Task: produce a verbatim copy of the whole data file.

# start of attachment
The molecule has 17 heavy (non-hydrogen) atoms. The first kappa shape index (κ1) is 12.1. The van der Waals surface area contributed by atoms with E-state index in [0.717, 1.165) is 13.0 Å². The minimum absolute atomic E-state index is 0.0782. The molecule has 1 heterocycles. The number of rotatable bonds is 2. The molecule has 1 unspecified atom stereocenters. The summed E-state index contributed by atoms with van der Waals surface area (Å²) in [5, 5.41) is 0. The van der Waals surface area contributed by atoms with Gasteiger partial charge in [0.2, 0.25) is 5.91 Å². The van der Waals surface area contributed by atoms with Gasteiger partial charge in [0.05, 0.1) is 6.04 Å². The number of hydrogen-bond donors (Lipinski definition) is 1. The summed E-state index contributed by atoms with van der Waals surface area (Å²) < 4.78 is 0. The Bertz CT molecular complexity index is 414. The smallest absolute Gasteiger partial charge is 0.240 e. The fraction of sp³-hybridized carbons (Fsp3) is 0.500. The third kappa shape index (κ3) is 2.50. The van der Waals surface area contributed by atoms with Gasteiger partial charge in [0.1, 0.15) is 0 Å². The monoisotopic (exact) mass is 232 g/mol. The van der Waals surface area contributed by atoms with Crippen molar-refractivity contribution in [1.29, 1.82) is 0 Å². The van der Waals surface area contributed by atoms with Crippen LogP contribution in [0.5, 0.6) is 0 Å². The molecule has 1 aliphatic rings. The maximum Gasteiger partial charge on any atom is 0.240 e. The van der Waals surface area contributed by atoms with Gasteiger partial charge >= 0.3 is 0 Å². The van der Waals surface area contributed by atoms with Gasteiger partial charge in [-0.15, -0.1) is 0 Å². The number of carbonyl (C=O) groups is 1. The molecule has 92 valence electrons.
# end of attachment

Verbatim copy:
The molecule has 17 heavy (non-hydrogen) atoms. The first kappa shape index (κ1) is 12.1. The van der Waals surface area contributed by atoms with E-state index in [0.717, 1.165) is 13.0 Å². The minimum absolute atomic E-state index is 0.0782. The molecule has 1 heterocycles. The number of rotatable bonds is 2. The molecule has 1 unspecified atom stereocenters. The summed E-state index contributed by atoms with van der Waals surface area (Å²) in [5, 5.41) is 0. The van der Waals surface area contributed by atoms with Gasteiger partial charge in [0.2, 0.25) is 5.91 Å². The van der Waals surface area contributed by atoms with Gasteiger partial charge in [0.05, 0.1) is 6.04 Å². The number of hydrogen-bond donors (Lipinski definition) is 1. The summed E-state index contributed by atoms with van der Waals surface area (Å²) < 4.78 is 0. The Bertz CT molecular complexity index is 414. The smallest absolute Gasteiger partial charge is 0.240 e. The fraction of sp³-hybridized carbons (Fsp3) is 0.500. The third kappa shape index (κ3) is 2.50. The van der Waals surface area contributed by atoms with Gasteiger partial charge in [0.1, 0.15) is 0 Å². The monoisotopic (exact) mass is 232 g/mol. The van der Waals surface area contributed by atoms with Crippen molar-refractivity contribution in [1.29, 1.82) is 0 Å². The van der Waals surface area contributed by atoms with Crippen LogP contribution in [0.5, 0.6) is 0 Å². The molecule has 1 aliphatic rings. The maximum Gasteiger partial charge on any atom is 0.240 e. The van der Waals surface area contributed by atoms with Gasteiger partial charge >= 0.3 is 0 Å². The van der Waals surface area contributed by atoms with Gasteiger partial charge in [-0.15, -0.1) is 0 Å². The number of carbonyl (C=O) groups is 1. The molecule has 92 valence electrons.